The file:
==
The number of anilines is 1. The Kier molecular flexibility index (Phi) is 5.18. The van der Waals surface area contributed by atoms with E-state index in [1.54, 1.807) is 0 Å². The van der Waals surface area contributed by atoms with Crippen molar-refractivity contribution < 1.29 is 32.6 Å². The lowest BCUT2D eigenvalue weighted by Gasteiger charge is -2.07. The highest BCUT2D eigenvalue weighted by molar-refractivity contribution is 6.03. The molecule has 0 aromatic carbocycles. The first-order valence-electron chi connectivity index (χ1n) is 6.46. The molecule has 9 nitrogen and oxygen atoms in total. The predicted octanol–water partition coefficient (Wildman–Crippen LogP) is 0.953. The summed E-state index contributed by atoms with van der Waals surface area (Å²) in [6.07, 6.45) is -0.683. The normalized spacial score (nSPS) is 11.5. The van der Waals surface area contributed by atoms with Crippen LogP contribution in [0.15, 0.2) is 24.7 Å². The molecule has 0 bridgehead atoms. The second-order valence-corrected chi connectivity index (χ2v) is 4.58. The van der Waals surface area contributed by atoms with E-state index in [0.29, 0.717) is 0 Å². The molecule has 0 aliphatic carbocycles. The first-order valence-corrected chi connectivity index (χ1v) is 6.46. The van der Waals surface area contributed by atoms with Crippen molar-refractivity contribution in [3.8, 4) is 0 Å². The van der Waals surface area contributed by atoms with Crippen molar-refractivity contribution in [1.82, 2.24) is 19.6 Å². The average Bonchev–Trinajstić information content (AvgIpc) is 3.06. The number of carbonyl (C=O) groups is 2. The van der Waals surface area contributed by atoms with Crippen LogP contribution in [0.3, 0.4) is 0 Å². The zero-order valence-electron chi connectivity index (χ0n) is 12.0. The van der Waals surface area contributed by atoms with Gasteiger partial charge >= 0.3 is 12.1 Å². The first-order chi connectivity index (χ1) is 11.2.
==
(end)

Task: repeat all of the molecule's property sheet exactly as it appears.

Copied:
The number of anilines is 1. The Kier molecular flexibility index (Phi) is 5.18. The van der Waals surface area contributed by atoms with E-state index in [1.54, 1.807) is 0 Å². The van der Waals surface area contributed by atoms with Crippen molar-refractivity contribution < 1.29 is 32.6 Å². The lowest BCUT2D eigenvalue weighted by Gasteiger charge is -2.07. The highest BCUT2D eigenvalue weighted by molar-refractivity contribution is 6.03. The molecule has 0 aromatic carbocycles. The first-order valence-electron chi connectivity index (χ1n) is 6.46. The molecule has 9 nitrogen and oxygen atoms in total. The predicted octanol–water partition coefficient (Wildman–Crippen LogP) is 0.953. The summed E-state index contributed by atoms with van der Waals surface area (Å²) in [6.07, 6.45) is -0.683. The normalized spacial score (nSPS) is 11.5. The van der Waals surface area contributed by atoms with Crippen LogP contribution in [0.15, 0.2) is 24.7 Å². The molecule has 0 bridgehead atoms. The second-order valence-corrected chi connectivity index (χ2v) is 4.58. The van der Waals surface area contributed by atoms with E-state index in [0.29, 0.717) is 0 Å². The molecule has 0 aliphatic carbocycles. The first-order valence-corrected chi connectivity index (χ1v) is 6.46. The van der Waals surface area contributed by atoms with Crippen molar-refractivity contribution in [3.8, 4) is 0 Å². The van der Waals surface area contributed by atoms with Crippen molar-refractivity contribution in [1.82, 2.24) is 19.6 Å². The average Bonchev–Trinajstić information content (AvgIpc) is 3.06. The number of carbonyl (C=O) groups is 2. The van der Waals surface area contributed by atoms with Crippen LogP contribution in [0.3, 0.4) is 0 Å². The zero-order valence-electron chi connectivity index (χ0n) is 12.0. The van der Waals surface area contributed by atoms with Gasteiger partial charge >= 0.3 is 12.1 Å². The first-order chi connectivity index (χ1) is 11.2.